is set up as described above. Also, the data can be saved to a ﬁle and loaded into matlab as explained above.
2. A step input will be applied by pushing an On/Off button which must be set to control the output of the block
“Constant” in the simulink block diagram. The RadioButton instrument provides a suitable On/Off button
as one of the options.
Add the RadioButton instrument to the layout; see Figure 28. To allow this instrument to control the constant
block of the simulink block diagram, click on the Constant variable in Tool window, then drag the value
parameter variable P Value to the RadioButton instrument in the layout. Also, the properties of this
instrument are set so that its On value is set to the size of the required step and the Off value is zero. To achieve
this, double click the RadioButton instrument and set the properties of this instrument as shown in Figure
29. Select Button-ID panel and change the Text properties of Button 00 to On, and set the Value to 1.
Change Button 01 to Off and its Value to 0.
3. The above layout also includes two Display instruments. One displays the value parameter " P Value" of
the input variable Constant and the other displays the output signal Out1 of the variable Integrator1.
These instruments can be added to the layout in the same fashion as other instruments, Select the Display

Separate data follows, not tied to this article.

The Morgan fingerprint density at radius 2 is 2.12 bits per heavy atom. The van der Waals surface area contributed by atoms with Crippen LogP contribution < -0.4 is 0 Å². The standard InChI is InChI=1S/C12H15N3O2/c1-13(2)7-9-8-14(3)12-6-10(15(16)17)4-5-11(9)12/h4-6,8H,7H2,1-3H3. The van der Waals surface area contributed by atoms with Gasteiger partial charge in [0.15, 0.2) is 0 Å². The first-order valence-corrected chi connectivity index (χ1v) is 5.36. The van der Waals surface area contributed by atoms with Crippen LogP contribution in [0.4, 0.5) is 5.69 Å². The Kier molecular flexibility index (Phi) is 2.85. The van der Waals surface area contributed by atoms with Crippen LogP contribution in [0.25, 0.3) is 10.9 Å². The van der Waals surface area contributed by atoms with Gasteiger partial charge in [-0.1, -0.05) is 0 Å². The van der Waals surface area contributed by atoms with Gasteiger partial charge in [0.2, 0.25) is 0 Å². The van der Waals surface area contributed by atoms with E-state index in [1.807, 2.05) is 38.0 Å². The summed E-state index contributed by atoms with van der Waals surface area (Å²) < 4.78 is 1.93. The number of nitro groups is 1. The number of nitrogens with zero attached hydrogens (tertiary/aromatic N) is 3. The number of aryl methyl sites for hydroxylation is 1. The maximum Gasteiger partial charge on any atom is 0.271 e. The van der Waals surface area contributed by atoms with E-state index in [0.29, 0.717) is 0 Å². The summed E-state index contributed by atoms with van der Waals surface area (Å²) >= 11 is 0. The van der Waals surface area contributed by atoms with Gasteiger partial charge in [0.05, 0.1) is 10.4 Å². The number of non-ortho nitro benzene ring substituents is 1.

instrument in the "Virtual Instruments" panel, then draw a suitable rectangle in the Layout and drag
and drop the output signal "Out1" of the variable Integrator1 and the value parameter variable P
Value of the variable Constant to these rectangles. The display format is set as follows; see Figure 30.
Double click the instrument rectangle and select the Digits tab. Change DigitCount: to 3. Double click
Figure 28: The RadioButton instrument.
Figure 29: The RadioButton properties window.
the "Display Format..." button and in the window Display Format (shown on the right), change
Precision: to 2.
Figure 30: The properties window for the Digital Display instrument.
4. To use this ControlDesk experiment, the layout should be put in Animation mode and then the Constant value
set from Off to On. This should trigger the data capture and produce the resulting step response.
5. The above procedure can be used to plot the step response of any physical system connected to the dSPACE
board. Connect the input of the system to a DAC channel (Vout(1) in the connector box) and connect the output
of the physical system to an ADC channel (Vin(1) in the connector box).
6. Construct a simulink block diagram as shown below
0 DAC #1 ADC #1 1
Constant DAC #2 ADC #2 Output
DAC #3 ADC #3
DAC #4 ADC #4
Figure 31: A Simulink diagram for capturing and plotting the step response of a physical system.
7. Compile the system and obtain the step response using ControlDesk as above.